The Muppets *** 2011

January 12, 2012 by James Berardinelli - Reelviews
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The Muppets is a rare family film likely to appeal more to parents than to their offspring. Although it’s true that most kids today know a thing or two about Jim Henson’s creations (the movie’s premise – that they have vanished into obscurity since the early 1980s – is an exaggeration), the Muppets are ingrained in the older generation’s DNA. It’s hard to imagine anyone between the ages of 35 and 50 who didn’t grow up with the loveable puppets, either on Sesame Street or The Muppet Show, or in the early movies. Technically, The Muppets is classified as a “musical comedy,” but this is essentially a 97-minute exercise in nostalgia. It’s the Muppets as they haven’t been since Jim Henson died, a throwback to the time when their TV show was popular and their first movie, 1979’s The Muppet Movie, was a bona fide hit. Kids today will have the same kind of fun at The Muppets they have at all films of this kind. Adults, however, will connect in a deeper way.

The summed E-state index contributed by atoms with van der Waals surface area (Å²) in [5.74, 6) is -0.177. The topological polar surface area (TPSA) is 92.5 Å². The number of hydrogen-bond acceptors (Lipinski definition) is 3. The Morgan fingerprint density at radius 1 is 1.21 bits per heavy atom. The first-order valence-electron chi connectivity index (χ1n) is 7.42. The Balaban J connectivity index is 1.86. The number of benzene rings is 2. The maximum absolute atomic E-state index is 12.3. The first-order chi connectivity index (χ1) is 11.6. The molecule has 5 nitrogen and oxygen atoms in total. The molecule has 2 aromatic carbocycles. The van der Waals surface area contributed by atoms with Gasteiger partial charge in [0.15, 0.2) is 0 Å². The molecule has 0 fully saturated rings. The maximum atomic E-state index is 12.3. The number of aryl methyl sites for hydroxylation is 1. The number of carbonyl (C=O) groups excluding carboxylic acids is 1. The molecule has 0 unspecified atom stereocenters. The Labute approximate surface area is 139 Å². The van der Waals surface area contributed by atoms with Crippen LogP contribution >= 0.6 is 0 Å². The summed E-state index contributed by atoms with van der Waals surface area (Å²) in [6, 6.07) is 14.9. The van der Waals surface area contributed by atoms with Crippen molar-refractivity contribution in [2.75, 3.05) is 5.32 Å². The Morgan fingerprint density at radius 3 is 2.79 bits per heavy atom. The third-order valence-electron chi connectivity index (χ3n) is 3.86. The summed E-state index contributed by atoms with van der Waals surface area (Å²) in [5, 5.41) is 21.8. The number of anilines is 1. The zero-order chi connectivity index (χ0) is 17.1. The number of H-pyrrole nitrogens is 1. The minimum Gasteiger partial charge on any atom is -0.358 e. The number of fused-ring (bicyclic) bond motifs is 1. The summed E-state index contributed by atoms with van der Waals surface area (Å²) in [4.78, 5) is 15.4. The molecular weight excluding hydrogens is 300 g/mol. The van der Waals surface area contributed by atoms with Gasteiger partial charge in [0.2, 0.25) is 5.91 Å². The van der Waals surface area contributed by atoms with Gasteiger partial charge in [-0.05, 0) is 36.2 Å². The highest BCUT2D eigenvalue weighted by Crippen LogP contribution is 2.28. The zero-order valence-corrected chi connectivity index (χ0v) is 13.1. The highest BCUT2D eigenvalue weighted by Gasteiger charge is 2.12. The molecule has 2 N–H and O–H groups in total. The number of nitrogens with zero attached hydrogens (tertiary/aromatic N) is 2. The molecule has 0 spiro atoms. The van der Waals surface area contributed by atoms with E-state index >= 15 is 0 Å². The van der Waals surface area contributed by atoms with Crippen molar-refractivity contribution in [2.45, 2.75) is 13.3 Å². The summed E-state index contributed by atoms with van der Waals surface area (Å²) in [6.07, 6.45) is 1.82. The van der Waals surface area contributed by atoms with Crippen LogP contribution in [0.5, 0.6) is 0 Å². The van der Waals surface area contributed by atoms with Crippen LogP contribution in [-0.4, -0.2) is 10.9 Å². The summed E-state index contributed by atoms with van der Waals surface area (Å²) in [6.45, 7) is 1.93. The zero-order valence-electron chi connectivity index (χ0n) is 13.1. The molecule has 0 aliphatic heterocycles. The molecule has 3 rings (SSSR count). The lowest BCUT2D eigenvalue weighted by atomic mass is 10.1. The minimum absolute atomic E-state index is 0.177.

The storyline, as has always been the case with the Muppets, is an excuse for singing, dancing, witty exchanges, high-profile cameos, and the magic that happens when the old school felt-and-fuzz creatures come together on screen. Like the television program, this is more variety show than traditional narrative, and it has been assembled with obvious affection by all those involved. Despite the passage of decades, the Muppets have not noticeably changed. Advances in technology have not impacted them. They have not been “enhanced” by the use of CGI. And, although two of the original “voices” are no longer participants (Henson having died and Frank Oz having retired from puppeteering), Kermit, Miss Piggy, Fozzie, and the rest of the gang sound pretty much the same. The Muppets proves that sometimes the best approach is not to tinker with a successful formula.

 

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